Tito Lara

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Tito Lara
Birth nameAgustín Enrique Lara Olivencia
BornDecember 23, 1932
Río Piedras, Puerto Rico
DiedJune 23, 1987
Houston, Texas

Tito Lara (December 23, 1932 – June 23, 1987), was considered by many to be Puerto Rico's first television singing idol.

Early years[edit]

Lara (birth name: Agustín Enrique Lara Olivencia [note 1]) was born in Río Piedras, Puerto Rico. Lara was raised by his maternal grandmother and received primary education in Santurce. During his spare time, he taught himself to play the guitar. In 1942, when was only 10 years old, his grandmother realized that her grandson had musical talent and took him to WNEL, the local radio station, where he made his debut. In 1946, Lara enrolled at the Free School of Music in San Juan, where he continued his guitar studies and learned to play the trumpet.[1]

Trío Los Lirios[edit]

In 1948, Lara and eleven fellow students created an ensemble with Lara as lead singer. In 1949, Lara formed a trio called Trío Los Lirios which became a regular guest on the WKAQ radio station. They were paid 2 American dollars per appearance.

Recording debut[edit]

Lara enrolled at the University of Puerto Rico to study Liberal Arts and joined the university's choir. In 1950, the owner of Mardí Records heard and was impressed by Lara's singing and asked him to form a quartet including a female voice. Lara did so, was signed by Mardí Records and dropped out of college in 1953 to travel with the quartet to New York City.[1]

Lara also went solo in 1953 and scored a hit with a recording of the bolero Sollozo ('Crying'), which he followed up with Orquídeas, a Spanish version of Orchids in the Moonlight by Vincent Youmans. That same year he met and married Nilda María Canino with whom he was to have three children, Agustin Jr., María and José Rafael. He returned to New York and performed at the Paramount Theater where Myrta Silva introduced him as "El Pollo que Canta" ('The Handsome Singer').[2]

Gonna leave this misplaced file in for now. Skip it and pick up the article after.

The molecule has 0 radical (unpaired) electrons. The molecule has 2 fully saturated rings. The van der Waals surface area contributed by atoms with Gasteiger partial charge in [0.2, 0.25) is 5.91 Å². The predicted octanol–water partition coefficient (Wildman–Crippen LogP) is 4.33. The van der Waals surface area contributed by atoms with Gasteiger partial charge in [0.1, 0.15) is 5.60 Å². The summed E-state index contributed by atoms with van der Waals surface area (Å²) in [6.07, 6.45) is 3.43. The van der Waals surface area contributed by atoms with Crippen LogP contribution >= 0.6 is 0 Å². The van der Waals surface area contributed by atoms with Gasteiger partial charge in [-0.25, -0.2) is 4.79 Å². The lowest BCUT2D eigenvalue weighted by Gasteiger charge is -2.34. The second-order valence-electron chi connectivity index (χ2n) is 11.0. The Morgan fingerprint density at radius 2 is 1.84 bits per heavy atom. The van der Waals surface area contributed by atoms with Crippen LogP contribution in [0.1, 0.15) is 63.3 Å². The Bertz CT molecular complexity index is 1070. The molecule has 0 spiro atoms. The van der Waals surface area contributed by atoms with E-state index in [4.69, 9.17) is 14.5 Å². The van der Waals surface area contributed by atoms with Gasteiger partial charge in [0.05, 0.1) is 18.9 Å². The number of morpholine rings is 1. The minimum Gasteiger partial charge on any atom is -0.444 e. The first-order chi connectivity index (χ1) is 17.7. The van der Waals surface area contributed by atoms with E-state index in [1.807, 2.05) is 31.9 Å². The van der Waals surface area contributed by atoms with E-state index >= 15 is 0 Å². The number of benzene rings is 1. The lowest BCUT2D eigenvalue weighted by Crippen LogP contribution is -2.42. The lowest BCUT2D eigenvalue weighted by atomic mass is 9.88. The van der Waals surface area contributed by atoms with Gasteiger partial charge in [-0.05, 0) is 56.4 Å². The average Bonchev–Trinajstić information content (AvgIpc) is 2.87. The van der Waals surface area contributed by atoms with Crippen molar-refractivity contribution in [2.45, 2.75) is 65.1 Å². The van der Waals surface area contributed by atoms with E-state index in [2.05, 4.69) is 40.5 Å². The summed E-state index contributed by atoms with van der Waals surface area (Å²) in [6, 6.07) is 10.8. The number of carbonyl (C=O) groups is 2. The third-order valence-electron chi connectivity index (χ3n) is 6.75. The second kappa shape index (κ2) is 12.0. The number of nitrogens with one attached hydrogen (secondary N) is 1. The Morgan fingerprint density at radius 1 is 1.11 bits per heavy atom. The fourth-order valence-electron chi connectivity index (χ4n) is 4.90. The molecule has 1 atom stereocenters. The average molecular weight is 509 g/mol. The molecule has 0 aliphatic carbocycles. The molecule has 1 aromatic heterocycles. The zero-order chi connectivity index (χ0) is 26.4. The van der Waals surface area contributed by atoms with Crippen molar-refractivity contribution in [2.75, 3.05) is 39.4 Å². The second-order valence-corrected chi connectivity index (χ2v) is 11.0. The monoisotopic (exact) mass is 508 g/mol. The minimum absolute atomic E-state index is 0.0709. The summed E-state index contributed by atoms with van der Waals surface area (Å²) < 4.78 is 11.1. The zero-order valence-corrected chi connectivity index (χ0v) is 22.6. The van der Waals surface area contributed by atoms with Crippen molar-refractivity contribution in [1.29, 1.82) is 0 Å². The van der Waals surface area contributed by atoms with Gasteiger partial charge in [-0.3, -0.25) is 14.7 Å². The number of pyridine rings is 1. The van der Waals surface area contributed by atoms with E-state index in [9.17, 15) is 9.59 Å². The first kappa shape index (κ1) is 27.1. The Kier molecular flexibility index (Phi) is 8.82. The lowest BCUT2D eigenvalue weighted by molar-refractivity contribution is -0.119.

Los Hispanos[edit]

In 1955, Lara joined one of Puerto Rico's renowned quartets Los Hispanos and made his television début with them and singers, Ida Claudio, and Sonia Noemí on "El Show Ford", broadcast by Telemundo, the television station owned and operated by Ángel Ramos. His extraordinary vocal range allowed him to replace any of the members of Los Hispanos when one of them was unable to perform. In January 11, 1965, the group began a seven-year participation in the televised part of the Festival Sultana, a show produced by Paquito Cordero. Lara and Los Hispanos travelled and performed in the United States, the Dominican Republic, Panamá, Perú, Venezuela and Chile.[2] Lara enrolled in the Music Conservatory of Puerto Rico and in 1970 earned his Bachelor's degree, specializing in trumpet-playing. He formed a duo with María Esther Ortiz called Los Dos and also founded the Allegro 72 group, which, among others, included Luis Antonio Cosme. Lara performed with Allegro 72 at Carnegie Hall, New York, and at various television stations. Some members of Allegro 72 who went on to gain fame were Lunna, Ángel "Cucco" Peña, Dagmar Rivera and Alyce Gracia.[1]

Later years[edit]